Friday, June 4, 2010

Blue Springs Lake Beach

470 N from Lee's Summit. Exit Bowling Rd.

Cost: $5.00 for adults, $3.00 for kids, children 2 and under are free.


June 1 - June 11

3:00 p.m. - 7:00 p.m

June 14 - August 13 1:00 p.m - 7:00 p.m.
August 16 - September 3

3:00 p.m. - 7:00 p.m.


May 29 - September 6 11:00 a.m. - 7:00 p.m.

Longview Beach will be closed Sunday, August 22nd.

Appropriate for all ages.

Website: This site will give you PDF files for both Blue Springs Lake and the campground to help you find where you are going.

I'm not going to review the whole lake, that would be impossible. But I will let you know that the beach is there and a good find.

Kids 2 and under are free to get in, which is always cool because I love free stuff. As for the beach, it is about the size of a football field and it is sand. It's a coarse sand and not the fine stuff you will find near the ocean. But for a lake, it's dang fine.

The beach has 3 lifeguard stands and at least one is manned. It runs about 100 yards next to the lake itself and is about 30 yards deep. This gives plenty of space to house 2 volleyball courts and have plenty of space left over to lay your towel down. The beach eases it way into the lake and the sand actually goes into the lake through the entire swimming area. This is a nice touch. Your kids will have plenty of space to swim or dig in the sand and build sandcastles.

Beware though, there is no shade or umbrellas on the beach. You have to pack everything in such as a lawn chairs. But if you don't mind doing that, it's a really fun day. Just use plenty of sunscreen.

We didn't use the bathrooms but they were there. I was told that there is no locker room or showers so don't expect them.

The White Church

2200 North 85th Street, KCK

9:00am to 6:00pm

Cost: Free


Appropriate for all ages

Let’s answer the first question right off the bat: What is White Church?

White Church is the oldest continuous congregation in Kansas. It’s been an active church since 1830. It was started by missionaries to preach to a Delaware Tribe and ended up converting the chief of the tribe as well as others. Behind the church is the cemetery where many of these people are buried. So that’s it in a nutshell. It’s a piece of Kansas history that’s worth seeing.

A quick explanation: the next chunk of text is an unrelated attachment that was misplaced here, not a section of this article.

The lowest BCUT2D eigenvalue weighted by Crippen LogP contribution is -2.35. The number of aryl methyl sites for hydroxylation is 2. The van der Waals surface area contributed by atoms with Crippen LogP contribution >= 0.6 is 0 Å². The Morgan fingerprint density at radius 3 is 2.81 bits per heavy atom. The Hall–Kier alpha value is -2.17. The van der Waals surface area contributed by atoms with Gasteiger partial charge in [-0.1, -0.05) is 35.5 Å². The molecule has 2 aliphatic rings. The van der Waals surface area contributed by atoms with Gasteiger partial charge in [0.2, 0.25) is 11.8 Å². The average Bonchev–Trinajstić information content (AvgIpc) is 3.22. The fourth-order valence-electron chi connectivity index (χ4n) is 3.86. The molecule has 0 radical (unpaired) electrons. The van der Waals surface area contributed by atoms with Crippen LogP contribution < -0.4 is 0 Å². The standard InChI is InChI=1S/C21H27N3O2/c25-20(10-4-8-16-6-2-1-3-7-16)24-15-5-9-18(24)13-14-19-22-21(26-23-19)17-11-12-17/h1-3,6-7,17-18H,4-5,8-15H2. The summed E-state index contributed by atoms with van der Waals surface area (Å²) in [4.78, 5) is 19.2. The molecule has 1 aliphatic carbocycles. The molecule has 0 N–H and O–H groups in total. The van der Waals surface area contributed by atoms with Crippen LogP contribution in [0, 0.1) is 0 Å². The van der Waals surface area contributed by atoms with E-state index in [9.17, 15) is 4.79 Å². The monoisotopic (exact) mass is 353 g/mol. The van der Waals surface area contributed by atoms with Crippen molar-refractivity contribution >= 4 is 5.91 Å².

I was a little apprehensive when we first arrived as the church itself is quite small. At least the historic part of it. But don’t let first impressions impede you from going on this adventure. It’s worth it and it’s a fun little adventure.

The original church, built in 1830, burned down and was soon replaced. That church was blown down by a tornado. Undeterred and still together the congregation built the third church in 1904 and it still stands today. It’s built out of stone and over the years has been added on and is still in use. Ring the doorbell at the side and you will be let in by the members.

This is where I thought it got really cool. Our guides knew every bit of history of the place. When it was built, who the preachers where, how it was transformed, all of it. As a history buff, this was totally worth it. But the highlight of the tour was that they allowed the kids to ring the church bell. How awesome is that. They were swinging from that thing like monkeys in a zoo.

Before you leave the church, take note of the stained glass windows which are the originals from 1904.

Head on back to the graveyard to see where many of the Delaware tribe are buried. Don’t expect a large graveyard here though. It’s pretty small but fits with the whole theme of the place. But you wont’ be disappointed as you will see graves from the 1830s and onward. What I was really impressed by is that the church replaced corroded headstones so that you could identify who was buried there but also kept the originals as well. A great activity here would be grave rubbings.

In the end, this small piece of history offered a great little adventure. The whole thing takes about 35 to 45 minutes but is time well spent.